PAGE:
Red and White at Westport

By Tom Nissley

Westport Country Playhouse is presenting a double whammy: John Logan’s play about Mark Rothko’s work, entitled “RED,” and Yasmina Reza’s play about a white on white painting and its impact on three friends, entitled “ART.” Both plays are directed by Mark Lamos.

Both plays are ensembles. In “Red” Patrick Andrews plays he part of Ken, a young artist who replies to an ad for an assistant to Mark Rothko (Stephen Rowe). After agreeing to never comment on Rothko’s work, and to never expect any kind of social grace or instruction from the famous artist -- to do menial tasks like stretching canvas and washing brushes, and never be late, Ken adapts to a rugged routine of servant to master.

Over a period of several years Ken works for Rothko. Once he brings a wrapped sample of his own work, but never finds the right time to approach the boss with his painting. They are working together on huge canvases that Rothko intends to have installed in Phillip Johnson’s new design of a restaurant -- the Four Seasons. Ken suggests that the venue may not be appropriate for the quality of his art, receiving only a reprimand in response. But one day Rothko goes to the new restaurant for lunch and is appalled by the chatter and noise of the place. A museum it is not.

By now the two men have developed an unspoken but shared care for each other. When Ken finds Rothko passed out in a stupor one morning he panics but revives him. In a splendid outburst he upbraids Rothko for treating him like a machine, and never asking about his life. Rothko moves to the telephone and calls Johnson. ‘Philip, I cannot allow my paintings to hang in your restaurant.’ Then he turns and fires Ken, possibly acknowledging that the younger man has a value that needs to be nourished and grow on his own.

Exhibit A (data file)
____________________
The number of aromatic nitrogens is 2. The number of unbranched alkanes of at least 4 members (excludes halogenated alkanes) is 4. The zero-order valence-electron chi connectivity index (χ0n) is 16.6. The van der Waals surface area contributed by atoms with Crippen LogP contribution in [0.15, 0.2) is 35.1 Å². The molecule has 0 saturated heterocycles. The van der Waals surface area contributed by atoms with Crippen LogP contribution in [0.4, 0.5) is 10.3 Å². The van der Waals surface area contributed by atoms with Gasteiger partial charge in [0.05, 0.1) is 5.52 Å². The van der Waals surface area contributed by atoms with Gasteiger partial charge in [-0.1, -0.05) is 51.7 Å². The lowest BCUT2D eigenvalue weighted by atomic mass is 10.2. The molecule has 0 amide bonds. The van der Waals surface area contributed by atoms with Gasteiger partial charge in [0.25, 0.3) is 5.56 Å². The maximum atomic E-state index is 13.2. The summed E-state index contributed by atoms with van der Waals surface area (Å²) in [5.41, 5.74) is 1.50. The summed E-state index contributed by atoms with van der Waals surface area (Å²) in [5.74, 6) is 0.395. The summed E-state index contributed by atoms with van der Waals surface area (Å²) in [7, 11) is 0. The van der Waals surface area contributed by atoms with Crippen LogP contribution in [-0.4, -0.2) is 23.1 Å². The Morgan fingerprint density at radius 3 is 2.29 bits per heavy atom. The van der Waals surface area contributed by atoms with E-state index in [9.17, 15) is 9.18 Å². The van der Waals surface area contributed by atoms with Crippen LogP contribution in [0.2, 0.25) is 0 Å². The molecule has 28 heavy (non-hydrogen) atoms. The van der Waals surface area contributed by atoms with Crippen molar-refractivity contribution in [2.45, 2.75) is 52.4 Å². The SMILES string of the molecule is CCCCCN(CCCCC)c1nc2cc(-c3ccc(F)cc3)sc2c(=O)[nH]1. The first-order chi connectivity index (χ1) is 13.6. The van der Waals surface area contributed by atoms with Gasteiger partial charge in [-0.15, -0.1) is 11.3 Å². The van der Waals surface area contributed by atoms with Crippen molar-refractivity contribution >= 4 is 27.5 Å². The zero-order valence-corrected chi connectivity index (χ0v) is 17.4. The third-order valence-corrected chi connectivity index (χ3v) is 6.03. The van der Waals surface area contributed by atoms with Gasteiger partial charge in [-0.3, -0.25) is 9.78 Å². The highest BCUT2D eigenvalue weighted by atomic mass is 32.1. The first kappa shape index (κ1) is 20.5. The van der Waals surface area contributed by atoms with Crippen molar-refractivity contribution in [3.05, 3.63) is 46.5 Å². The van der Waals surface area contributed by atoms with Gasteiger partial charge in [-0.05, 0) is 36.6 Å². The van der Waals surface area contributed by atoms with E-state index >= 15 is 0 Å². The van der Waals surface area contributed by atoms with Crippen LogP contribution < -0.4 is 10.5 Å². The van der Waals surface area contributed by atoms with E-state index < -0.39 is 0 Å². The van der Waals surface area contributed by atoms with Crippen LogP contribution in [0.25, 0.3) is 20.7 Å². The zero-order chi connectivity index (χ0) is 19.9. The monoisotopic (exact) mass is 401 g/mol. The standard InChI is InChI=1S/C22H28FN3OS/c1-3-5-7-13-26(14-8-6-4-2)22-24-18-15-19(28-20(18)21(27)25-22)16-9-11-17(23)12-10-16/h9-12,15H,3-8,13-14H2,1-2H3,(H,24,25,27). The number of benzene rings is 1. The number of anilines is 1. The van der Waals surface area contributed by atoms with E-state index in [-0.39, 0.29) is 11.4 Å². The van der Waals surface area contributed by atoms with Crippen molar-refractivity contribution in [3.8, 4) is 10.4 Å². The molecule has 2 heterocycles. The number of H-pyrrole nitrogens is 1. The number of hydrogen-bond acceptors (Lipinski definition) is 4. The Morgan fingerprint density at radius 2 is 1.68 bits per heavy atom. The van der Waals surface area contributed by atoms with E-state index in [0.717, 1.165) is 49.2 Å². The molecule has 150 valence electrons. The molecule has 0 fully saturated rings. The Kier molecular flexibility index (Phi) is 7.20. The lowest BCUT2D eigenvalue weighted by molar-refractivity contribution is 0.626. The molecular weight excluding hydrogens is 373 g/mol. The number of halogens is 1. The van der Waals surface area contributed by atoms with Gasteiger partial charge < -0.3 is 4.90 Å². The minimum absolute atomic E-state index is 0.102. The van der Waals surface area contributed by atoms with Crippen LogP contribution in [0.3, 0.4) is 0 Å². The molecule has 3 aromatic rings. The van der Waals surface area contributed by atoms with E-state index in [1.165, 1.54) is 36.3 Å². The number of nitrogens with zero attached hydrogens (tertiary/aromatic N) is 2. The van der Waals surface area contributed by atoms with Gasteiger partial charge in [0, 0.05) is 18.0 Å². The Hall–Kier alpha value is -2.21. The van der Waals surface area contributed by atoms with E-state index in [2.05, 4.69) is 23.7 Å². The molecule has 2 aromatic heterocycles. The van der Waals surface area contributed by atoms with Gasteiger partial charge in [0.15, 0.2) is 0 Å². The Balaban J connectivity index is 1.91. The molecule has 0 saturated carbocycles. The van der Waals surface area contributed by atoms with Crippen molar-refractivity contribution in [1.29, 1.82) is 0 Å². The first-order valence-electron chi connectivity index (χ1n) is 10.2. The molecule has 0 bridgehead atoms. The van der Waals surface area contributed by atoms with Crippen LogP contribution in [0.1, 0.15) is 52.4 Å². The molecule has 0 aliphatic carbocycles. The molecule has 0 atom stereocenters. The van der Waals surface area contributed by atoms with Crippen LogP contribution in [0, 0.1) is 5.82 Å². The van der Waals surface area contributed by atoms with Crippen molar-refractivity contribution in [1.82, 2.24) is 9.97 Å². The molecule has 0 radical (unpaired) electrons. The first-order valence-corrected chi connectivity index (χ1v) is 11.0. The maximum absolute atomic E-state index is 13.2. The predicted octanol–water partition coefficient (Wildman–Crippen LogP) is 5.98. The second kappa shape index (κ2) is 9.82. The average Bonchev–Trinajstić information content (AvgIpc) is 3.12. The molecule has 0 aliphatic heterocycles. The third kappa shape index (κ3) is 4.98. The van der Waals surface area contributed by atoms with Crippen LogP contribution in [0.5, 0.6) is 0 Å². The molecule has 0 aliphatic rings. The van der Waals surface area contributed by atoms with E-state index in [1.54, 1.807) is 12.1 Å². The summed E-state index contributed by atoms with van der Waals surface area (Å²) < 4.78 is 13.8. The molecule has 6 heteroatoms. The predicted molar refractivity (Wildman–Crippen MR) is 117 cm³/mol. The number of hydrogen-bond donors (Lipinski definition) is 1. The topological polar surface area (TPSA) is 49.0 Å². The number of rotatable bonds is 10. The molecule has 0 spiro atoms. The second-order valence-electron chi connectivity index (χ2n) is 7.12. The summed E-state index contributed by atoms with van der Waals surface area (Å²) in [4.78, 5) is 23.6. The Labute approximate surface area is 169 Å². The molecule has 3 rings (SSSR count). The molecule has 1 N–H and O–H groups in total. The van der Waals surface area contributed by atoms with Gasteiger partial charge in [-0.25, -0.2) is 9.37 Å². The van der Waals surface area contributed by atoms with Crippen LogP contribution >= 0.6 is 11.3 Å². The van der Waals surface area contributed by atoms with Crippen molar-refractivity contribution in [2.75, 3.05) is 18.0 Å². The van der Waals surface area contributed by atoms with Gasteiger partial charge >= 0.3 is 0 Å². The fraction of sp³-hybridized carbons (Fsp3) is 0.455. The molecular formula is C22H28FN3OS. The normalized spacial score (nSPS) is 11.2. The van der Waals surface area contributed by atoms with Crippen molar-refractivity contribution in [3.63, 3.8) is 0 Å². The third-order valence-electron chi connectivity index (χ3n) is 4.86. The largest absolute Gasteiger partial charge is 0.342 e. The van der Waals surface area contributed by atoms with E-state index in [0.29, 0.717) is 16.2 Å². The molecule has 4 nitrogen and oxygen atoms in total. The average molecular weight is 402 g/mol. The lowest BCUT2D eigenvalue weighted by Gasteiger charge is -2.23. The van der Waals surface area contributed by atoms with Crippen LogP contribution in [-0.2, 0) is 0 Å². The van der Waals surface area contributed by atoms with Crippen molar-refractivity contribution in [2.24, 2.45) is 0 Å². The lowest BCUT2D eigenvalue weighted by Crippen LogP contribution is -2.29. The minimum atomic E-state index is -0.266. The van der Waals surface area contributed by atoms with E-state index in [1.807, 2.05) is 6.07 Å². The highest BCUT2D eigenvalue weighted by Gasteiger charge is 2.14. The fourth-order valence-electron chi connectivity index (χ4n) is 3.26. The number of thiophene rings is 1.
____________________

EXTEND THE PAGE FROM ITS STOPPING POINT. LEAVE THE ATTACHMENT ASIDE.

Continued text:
Or possibly not. Either way, it’s a splendid production of a fine play, and very, very, worth a visit.

Now on to the white on white…Yasmina Reza is a French playwright and “ART” takes place in Paris (not noted in the program, but evident in the script). It is about three men who have been friends for years, and know each other’s’ foibles with affection -- in a way that is more common to European male bonding than to American, if you live by stereotype, and, we do. I could wish that Mr. Lamos had better acknowledged this in the staging,

“ART” is also an ensemble. The three friends, Yvan (Sean Dugan), Marc (Benton Greene), and Serge (John Skelley), have different circumstances and different tastes, but today they are expected to admire a new acquisition by Serge of a painting by a very famous artist of white diagonal stripes on a white background, for which he has paid 200,000 euros. Marc is incredulous. ‘You paid two hundred grand for that – it’s rubbish.’ ‘No, it’s not.’ ‘Yes, it is.’ ‘No.’ ‘Yes.’ And so it goes, getting even more lively when Ivan arrives, late, stressed and needing solace of his own, and trying not to be caught in offending Serge, but ultimately siding with Marc that what is before them passing as white stripes on a white background is just a white canvas to which a fancy artist’s name has been attached. Serge is, of course, fully offended. In a supreme gesture of love, he allows Marc to draw with a marking pen on his prize painting, and finally, the three men are still bonded, after a thoroughly bitchy exercise with risk and reward hanging by a thread in the balance.

“ART” is the easier play, of the two, to follow. It’s a great romp, and could be greater if a European touch was more pronounced. But I heartily recommend it and expect you to enjoy it.

Placing the two plays “in rep” is a brilliant idea, and allows us all to discuss what is art? what is great art? is it still great art if it was painted by someone unknown?, etc.

Get tickets and schedules at, or call 203-227-4177.

Tom Nissley for the Ridgelea Reports on Theatre.

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